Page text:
Study Assesses Capital Needs of Regional Colleges, Universities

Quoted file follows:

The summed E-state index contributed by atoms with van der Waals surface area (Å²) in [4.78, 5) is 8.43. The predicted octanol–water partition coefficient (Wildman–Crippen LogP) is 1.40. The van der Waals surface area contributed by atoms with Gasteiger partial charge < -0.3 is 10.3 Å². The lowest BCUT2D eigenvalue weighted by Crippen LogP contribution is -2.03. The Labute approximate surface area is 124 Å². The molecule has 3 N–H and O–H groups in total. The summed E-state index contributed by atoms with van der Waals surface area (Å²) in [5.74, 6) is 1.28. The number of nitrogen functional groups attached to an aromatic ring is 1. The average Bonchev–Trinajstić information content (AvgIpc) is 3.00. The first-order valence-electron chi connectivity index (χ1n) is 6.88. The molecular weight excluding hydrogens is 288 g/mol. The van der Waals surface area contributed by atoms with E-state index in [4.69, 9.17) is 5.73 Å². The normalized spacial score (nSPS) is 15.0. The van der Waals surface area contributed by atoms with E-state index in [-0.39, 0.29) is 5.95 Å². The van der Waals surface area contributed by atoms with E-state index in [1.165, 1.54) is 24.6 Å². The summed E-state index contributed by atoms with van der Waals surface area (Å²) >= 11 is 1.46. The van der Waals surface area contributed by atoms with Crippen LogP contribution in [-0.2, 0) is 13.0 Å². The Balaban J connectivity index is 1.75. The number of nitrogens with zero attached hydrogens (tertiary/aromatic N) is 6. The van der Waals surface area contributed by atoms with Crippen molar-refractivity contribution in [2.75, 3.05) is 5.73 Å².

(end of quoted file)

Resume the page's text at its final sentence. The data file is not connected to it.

OKLAHOMA CITY – Oklahoma House of Representatives Speaker Pro Tempore Kyle Hilbert, R-Bristow, and Minority Leader Cyndi Munson, D-Oklahoma City, today held an interim study assessing the capital needs of the Regional University System of Oklahoma (RUSO) as well as for rural colleges and universities. IS23-077 was held before the House Higher Education & CareerTech Committee. "Our network of regional and rural colleges and universities serves thousands of students each year, preparing them for a diverse array of careers," the lawmakers said in a joint statement. "Having access to these schools benefits these individuals in innumerable ways. This also benefits the communities where these students live and work. When we have a more educated workforce, we attract more businesses and more jobs, which in turn strengthens local economies and our entire state. This study helped us better assess how the Legislature can support these schools in their missions, knowing that an investment in education is an investment in a stronger, better Oklahoma." Mark Tygret, vice chancellor of budget and finance at the Oklahoma State Regents for Higher Education, presented a history of legislative investment in capital needs and deferred maintenance for rural and urban two- and four-year colleges. He explained the master lease program as an example of helping schools take care of their building and maintenance projects. The program is a huge asset in making campus more functional and more efficient and making for a better experience for all who enter – from students to staff. Tygret suggested a structure similar to what has worked to improve transportation in the state could benefit regional and rural higher education institutions as well. He also mentioned the Legislature's new Legacy Capital Fund, which makes use of available state capital to meet agency needs instead of requiring them to secure bonds at market interest rates. Former Lt. Gov. Todd Lamb, now president of the University of Central Oklahoma, spoke about RUSO's commitment to affordability and accessibility. RUSO colleges and universities are spread all over Oklahoma, he said, and they are committed to meeting students where they are. He specifically mentioned the number of returning adult learners the system serves. More than 45,000 students are enrolled in RUSO, he said, with 57% coming from rural Oklahoma. A large number of students come from families with lower-than average income. Munson said she was one of these students who came from a single-parent household without money for college. She's a proud RUSO graduate. She thanked the presenters for giving students like her an opportunity to graduate college. She said it's her hope the Legislature can find better ways to support the schools so they don't have to be quite so innovative with their finances. Lamb said 92% of RUSO graduates are employed within one year. Nearly half graduate without college debt, and the others graduated with $11,000 less in debt than the national average. The return on investment for Oklahoma from these graduates is $9.55 for every $1 of state funding. The schools also meet many critical workforce needs, he said. Against that backdrop, Lamb then shared various current capital needs of RUSO's campuses. Other presenters before the committee were: Dr. Kyle Stafford, president of Northeastern Oklahoma A&M College; John McArthur, president of Cameron University; and Julie Dinger, president of Oklahoma Panhandle State University. Each shared about their schools' student populations and their building and maintenance needs and asked the Legislature's help in investing in facilities and upgrades. Stafford said school leaders must be creative and innovative to update facilities, many that were built decades ago. Dinger said her school seeks every external grant it can as well as partnerships with other entities to share costs. Both leaders asked the Legislature to consider matching funds to help the schools hold onto assets already in place. "We've got to be price sensitive when it relates to our students," Stafford said. Raising the price of tuition and fees is not the optimal way to fund building and maintenance projects, he said. McArthur said his emphasis is on renovating and refreshing, not building new. This can be done for pennies on the dollar verses the cost of new construction, but it does require hiring people who can work on older buildings as well as on older plumbing and electrical systems. One project on which he's asking the Legislature's help is to update a 1929 building's fire suppression system. At the time the building was constructed, that was a bucket of water, her joked. The facility now needs a better system. Dinger said some critical infrastructure pieces must be replaced as they can no longer be repaired because of their age. She also explained jumps in costs such as property insurance as well as for energy usage. A 657% jump in gas costs happened this year, for example, as the school's provider recalibrated meters for the first time in years. She's looking at energy efficiencies to offset this unintended expense, she said. Americans with Disabilities requirements were part of the presentations as well as security and technology upgrade needs. "We are passionate about what we do, and we are so thankful you are willing to hear from us what our capital needs are," Dinger said. Hilbert noted millions of American Rescue Plan Act (ARPA) funds went to regional and rural colleges and universities and asked several school presidents who were not on the list of presenters to give on-the-spot updates on how these funds helped with their needs. Wendell Godwin, president of East Central University said it was cheaper to build a new facility for the school's growing nursing program versus renovating an older facility. The ARPA funds will help in this, he said. The school also is partnering with the Chickasaw Nation on the project, he said. Northeastern State University spent ARPA funds on upgrading HVAC systems to improve air quality in older buildings. Additional funds are being spent on an optometry school on campus. SWOSU spent ARPA money on a new pharmacy school and a rural health center. This will give nursing students adequate space for study and will allow the school to continue growing it's Science, Technology, Engineering and Math (STEM) programs.